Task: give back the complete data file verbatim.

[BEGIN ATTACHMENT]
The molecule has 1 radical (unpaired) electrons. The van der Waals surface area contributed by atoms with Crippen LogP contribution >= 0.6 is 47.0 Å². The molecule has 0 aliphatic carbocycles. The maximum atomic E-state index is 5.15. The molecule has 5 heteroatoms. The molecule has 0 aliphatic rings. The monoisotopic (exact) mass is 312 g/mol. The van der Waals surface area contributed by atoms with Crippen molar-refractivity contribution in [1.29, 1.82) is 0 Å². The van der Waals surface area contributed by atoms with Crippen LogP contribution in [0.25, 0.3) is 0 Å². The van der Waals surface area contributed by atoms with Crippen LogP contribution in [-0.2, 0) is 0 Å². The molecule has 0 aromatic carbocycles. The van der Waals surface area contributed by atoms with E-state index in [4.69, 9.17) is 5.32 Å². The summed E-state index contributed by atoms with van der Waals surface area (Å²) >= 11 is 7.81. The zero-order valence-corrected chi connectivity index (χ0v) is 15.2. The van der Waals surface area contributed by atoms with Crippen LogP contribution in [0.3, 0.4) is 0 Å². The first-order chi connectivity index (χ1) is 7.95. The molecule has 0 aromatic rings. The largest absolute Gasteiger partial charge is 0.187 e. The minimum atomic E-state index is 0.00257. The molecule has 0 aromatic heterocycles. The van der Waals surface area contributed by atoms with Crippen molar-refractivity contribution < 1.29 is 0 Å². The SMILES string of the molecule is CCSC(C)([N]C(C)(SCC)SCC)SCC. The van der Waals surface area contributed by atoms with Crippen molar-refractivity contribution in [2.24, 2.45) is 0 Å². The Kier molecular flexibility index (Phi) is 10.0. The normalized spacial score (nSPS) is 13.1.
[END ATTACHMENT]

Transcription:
The molecule has 1 radical (unpaired) electrons. The van der Waals surface area contributed by atoms with Crippen LogP contribution >= 0.6 is 47.0 Å². The molecule has 0 aliphatic carbocycles. The maximum atomic E-state index is 5.15. The molecule has 5 heteroatoms. The molecule has 0 aliphatic rings. The monoisotopic (exact) mass is 312 g/mol. The van der Waals surface area contributed by atoms with Crippen molar-refractivity contribution in [1.29, 1.82) is 0 Å². The van der Waals surface area contributed by atoms with Crippen LogP contribution in [0.25, 0.3) is 0 Å². The van der Waals surface area contributed by atoms with Crippen LogP contribution in [-0.2, 0) is 0 Å². The molecule has 0 aromatic carbocycles. The van der Waals surface area contributed by atoms with E-state index in [4.69, 9.17) is 5.32 Å². The summed E-state index contributed by atoms with van der Waals surface area (Å²) >= 11 is 7.81. The zero-order valence-corrected chi connectivity index (χ0v) is 15.2. The van der Waals surface area contributed by atoms with Crippen LogP contribution in [0.3, 0.4) is 0 Å². The first-order chi connectivity index (χ1) is 7.95. The molecule has 0 aromatic rings. The largest absolute Gasteiger partial charge is 0.187 e. The minimum atomic E-state index is 0.00257. The molecule has 0 aromatic heterocycles. The van der Waals surface area contributed by atoms with Crippen molar-refractivity contribution < 1.29 is 0 Å². The SMILES string of the molecule is CCSC(C)([N]C(C)(SCC)SCC)SCC. The van der Waals surface area contributed by atoms with Crippen molar-refractivity contribution in [2.24, 2.45) is 0 Å². The Kier molecular flexibility index (Phi) is 10.0. The normalized spacial score (nSPS) is 13.1.